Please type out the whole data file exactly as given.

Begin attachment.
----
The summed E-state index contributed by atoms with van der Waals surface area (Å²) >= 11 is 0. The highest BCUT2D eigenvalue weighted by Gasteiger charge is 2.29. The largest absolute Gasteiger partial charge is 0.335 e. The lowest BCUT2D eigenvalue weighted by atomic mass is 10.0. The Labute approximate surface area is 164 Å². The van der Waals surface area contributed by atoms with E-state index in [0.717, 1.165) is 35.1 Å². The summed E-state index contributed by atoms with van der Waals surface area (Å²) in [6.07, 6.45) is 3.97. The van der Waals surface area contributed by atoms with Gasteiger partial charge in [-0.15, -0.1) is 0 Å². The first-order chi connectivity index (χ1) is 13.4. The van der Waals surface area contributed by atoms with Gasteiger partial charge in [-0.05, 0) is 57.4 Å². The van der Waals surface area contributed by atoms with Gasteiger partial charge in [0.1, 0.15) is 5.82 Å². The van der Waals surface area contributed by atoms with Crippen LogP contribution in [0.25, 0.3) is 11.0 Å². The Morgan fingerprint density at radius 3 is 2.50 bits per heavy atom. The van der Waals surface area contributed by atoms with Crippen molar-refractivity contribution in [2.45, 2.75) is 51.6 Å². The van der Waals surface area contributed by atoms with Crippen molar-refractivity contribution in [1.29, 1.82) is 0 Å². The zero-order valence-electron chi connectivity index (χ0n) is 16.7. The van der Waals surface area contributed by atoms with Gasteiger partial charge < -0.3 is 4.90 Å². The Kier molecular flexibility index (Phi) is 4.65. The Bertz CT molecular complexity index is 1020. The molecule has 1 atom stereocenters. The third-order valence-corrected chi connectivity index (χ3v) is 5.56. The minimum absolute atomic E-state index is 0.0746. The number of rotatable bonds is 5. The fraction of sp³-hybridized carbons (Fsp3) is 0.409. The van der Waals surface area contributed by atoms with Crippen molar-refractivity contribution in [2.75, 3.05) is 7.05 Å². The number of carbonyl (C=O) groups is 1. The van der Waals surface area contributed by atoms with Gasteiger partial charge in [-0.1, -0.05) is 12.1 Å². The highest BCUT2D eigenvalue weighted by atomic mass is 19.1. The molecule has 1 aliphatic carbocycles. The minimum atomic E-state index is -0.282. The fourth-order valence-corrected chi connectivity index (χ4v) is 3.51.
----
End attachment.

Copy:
The summed E-state index contributed by atoms with van der Waals surface area (Å²) >= 11 is 0. The highest BCUT2D eigenvalue weighted by Gasteiger charge is 2.29. The largest absolute Gasteiger partial charge is 0.335 e. The lowest BCUT2D eigenvalue weighted by atomic mass is 10.0. The Labute approximate surface area is 164 Å². The van der Waals surface area contributed by atoms with E-state index in [0.717, 1.165) is 35.1 Å². The summed E-state index contributed by atoms with van der Waals surface area (Å²) in [6.07, 6.45) is 3.97. The van der Waals surface area contributed by atoms with Gasteiger partial charge in [-0.15, -0.1) is 0 Å². The first-order chi connectivity index (χ1) is 13.4. The van der Waals surface area contributed by atoms with Gasteiger partial charge in [-0.05, 0) is 57.4 Å². The van der Waals surface area contributed by atoms with Gasteiger partial charge in [0.1, 0.15) is 5.82 Å². The van der Waals surface area contributed by atoms with Crippen LogP contribution in [0.25, 0.3) is 11.0 Å². The Morgan fingerprint density at radius 3 is 2.50 bits per heavy atom. The van der Waals surface area contributed by atoms with Crippen molar-refractivity contribution in [2.45, 2.75) is 51.6 Å². The van der Waals surface area contributed by atoms with Crippen molar-refractivity contribution in [1.29, 1.82) is 0 Å². The zero-order valence-electron chi connectivity index (χ0n) is 16.7. The van der Waals surface area contributed by atoms with Gasteiger partial charge < -0.3 is 4.90 Å². The Kier molecular flexibility index (Phi) is 4.65. The Bertz CT molecular complexity index is 1020. The molecule has 1 atom stereocenters. The third-order valence-corrected chi connectivity index (χ3v) is 5.56. The minimum absolute atomic E-state index is 0.0746. The number of rotatable bonds is 5. The fraction of sp³-hybridized carbons (Fsp3) is 0.409. The van der Waals surface area contributed by atoms with Crippen molar-refractivity contribution in [2.75, 3.05) is 7.05 Å². The number of carbonyl (C=O) groups is 1. The van der Waals surface area contributed by atoms with Gasteiger partial charge in [-0.1, -0.05) is 12.1 Å². The highest BCUT2D eigenvalue weighted by atomic mass is 19.1. The molecule has 1 aliphatic carbocycles. The minimum atomic E-state index is -0.282. The fourth-order valence-corrected chi connectivity index (χ4v) is 3.51.